Ball returned to family matters in his 2007 nonfiction work, The Genetic Strand: Exploring a Family History through DNA. When he went back to live in his native Charleston in 2000, Ball furnished his home with some furniture handed down through the family. Among the collection was an old desk in which he discovered a hidden drawer. Inside the drawer was what turned out to be a trove of ancestral booty: inside of several dated and labeled envelopes were strands of hair from his nineteenth-century ancestors. As Ball told Publishers Weekly writer Charlene Brusso, these samples meant that he could have the hair analyzed by DNA tests in an attempt to trace his genealogy. "I was expecting, initially, that I would be able to learn more about the medical history of these long-dead people, but that was because I was largely unaware of the limits of the science," Ball explained to Brusso. He was hoping for a clear picture of racial makeup and of geographic origin for these ancestors, but was rather surprised to find markers for Native American blood as well as genetic material from West Africa. Members of his family also provided Ball with cheek swabs to aid in the DNA investigation. In the end, however, Ball had a much clearer idea of the reality and limits of DNA analysis and modern forensics than he did of his ancestors. In his book, Ball discusses the limits of such DNA investigations, for DNA markers can only provide probabilities and not certainties.

Writing in Entertainment Weekly, Jennifer Reese felt such a lack of certainties weakened the book: "While [Ball] writes lucidly about the science of DNA," she claimed, he finds little to entrance the reader in his own story. A Kirkus Reviews critic, however, had no such reservations, noting that Ball's investigations into "the origins of his family leads the author to examine deeper questions about the extent to which personal identity may or may not be determined genetically." Susan Okie, writing in the Washington Post Book World, observed: "Anyone intrigued by family history will find The Genetic Strand an engaging yarn and will come away with a more nuanced understanding of the complexity of each individual's genetic past." Similarly, Gilbert Taylor, reviewing the work in Booklist, felt that author's "discoveries will enlighten those considering using DNA testing in their own family research," while a Publishers Weekly contributor concluded that Ball's "tale will intrigue America's many amateur genealogists and also serve as a cautionary tale."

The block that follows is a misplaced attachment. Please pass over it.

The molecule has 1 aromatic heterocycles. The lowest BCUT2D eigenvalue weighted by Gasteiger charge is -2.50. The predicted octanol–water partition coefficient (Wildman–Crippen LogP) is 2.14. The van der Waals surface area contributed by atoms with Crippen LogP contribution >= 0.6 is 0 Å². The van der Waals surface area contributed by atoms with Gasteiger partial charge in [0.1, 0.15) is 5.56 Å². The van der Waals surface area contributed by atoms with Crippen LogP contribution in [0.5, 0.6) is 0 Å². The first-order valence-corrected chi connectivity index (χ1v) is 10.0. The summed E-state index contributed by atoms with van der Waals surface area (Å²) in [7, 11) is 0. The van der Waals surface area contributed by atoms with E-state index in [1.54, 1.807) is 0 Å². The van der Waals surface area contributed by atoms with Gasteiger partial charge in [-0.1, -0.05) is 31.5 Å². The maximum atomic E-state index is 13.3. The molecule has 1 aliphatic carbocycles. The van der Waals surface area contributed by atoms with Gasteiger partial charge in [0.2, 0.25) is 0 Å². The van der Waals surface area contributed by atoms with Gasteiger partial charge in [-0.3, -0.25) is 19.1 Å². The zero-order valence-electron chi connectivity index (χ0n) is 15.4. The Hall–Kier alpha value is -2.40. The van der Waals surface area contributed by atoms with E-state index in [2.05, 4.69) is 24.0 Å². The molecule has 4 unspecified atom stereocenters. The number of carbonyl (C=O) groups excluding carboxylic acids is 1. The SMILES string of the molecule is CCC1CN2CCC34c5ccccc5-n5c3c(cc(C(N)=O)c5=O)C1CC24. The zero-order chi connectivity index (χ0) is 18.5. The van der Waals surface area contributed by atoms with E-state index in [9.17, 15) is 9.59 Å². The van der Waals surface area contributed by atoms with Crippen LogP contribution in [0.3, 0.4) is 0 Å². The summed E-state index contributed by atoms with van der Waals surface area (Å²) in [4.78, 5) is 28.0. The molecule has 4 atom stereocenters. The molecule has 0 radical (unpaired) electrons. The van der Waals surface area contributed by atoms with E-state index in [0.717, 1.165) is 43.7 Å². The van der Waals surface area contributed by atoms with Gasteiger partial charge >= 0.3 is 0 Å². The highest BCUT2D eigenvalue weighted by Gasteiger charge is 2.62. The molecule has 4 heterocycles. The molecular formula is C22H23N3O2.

BIOGRAPHICAL AND CRITICAL SOURCES:

BOOKS

Ball, Edward, Slaves in the Family, Farrar, Straus (New York, NY), 1998.

Ball, Edward, The Sweet Hell Inside: A Family History, Morrow (New York, NY), 2001.

Newsmakers 1999, Gale (Detroit, MI), 2000.

PERIODICALS

Atlanta Journal and Constitution, February 15, 1998, review of Slaves in the Family, p. M1.